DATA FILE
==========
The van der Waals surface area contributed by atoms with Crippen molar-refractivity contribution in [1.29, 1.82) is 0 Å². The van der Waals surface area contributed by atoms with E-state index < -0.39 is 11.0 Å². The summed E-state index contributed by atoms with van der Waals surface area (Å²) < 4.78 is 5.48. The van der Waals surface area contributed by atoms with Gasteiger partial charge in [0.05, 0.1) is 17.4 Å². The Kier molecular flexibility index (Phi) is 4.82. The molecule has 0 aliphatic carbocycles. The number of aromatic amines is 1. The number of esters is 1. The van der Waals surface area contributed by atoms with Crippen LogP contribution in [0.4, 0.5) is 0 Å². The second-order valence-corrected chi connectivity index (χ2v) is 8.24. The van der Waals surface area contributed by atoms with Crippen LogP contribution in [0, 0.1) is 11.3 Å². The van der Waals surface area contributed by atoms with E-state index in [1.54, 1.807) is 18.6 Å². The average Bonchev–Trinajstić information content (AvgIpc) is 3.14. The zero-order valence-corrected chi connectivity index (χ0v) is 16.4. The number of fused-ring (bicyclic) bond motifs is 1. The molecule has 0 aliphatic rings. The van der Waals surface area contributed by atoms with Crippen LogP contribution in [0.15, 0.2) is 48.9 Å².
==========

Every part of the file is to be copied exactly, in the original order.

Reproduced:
The van der Waals surface area contributed by atoms with Crippen molar-refractivity contribution in [1.29, 1.82) is 0 Å². The van der Waals surface area contributed by atoms with E-state index < -0.39 is 11.0 Å². The summed E-state index contributed by atoms with van der Waals surface area (Å²) < 4.78 is 5.48. The van der Waals surface area contributed by atoms with Gasteiger partial charge in [0.05, 0.1) is 17.4 Å². The Kier molecular flexibility index (Phi) is 4.82. The molecule has 0 aliphatic carbocycles. The number of aromatic amines is 1. The number of esters is 1. The van der Waals surface area contributed by atoms with Crippen LogP contribution in [0.4, 0.5) is 0 Å². The second-order valence-corrected chi connectivity index (χ2v) is 8.24. The van der Waals surface area contributed by atoms with Crippen LogP contribution in [0, 0.1) is 11.3 Å². The van der Waals surface area contributed by atoms with E-state index in [1.54, 1.807) is 18.6 Å². The average Bonchev–Trinajstić information content (AvgIpc) is 3.14. The zero-order valence-corrected chi connectivity index (χ0v) is 16.4. The number of fused-ring (bicyclic) bond motifs is 1. The molecule has 0 aliphatic rings. The van der Waals surface area contributed by atoms with Crippen LogP contribution in [0.15, 0.2) is 48.9 Å².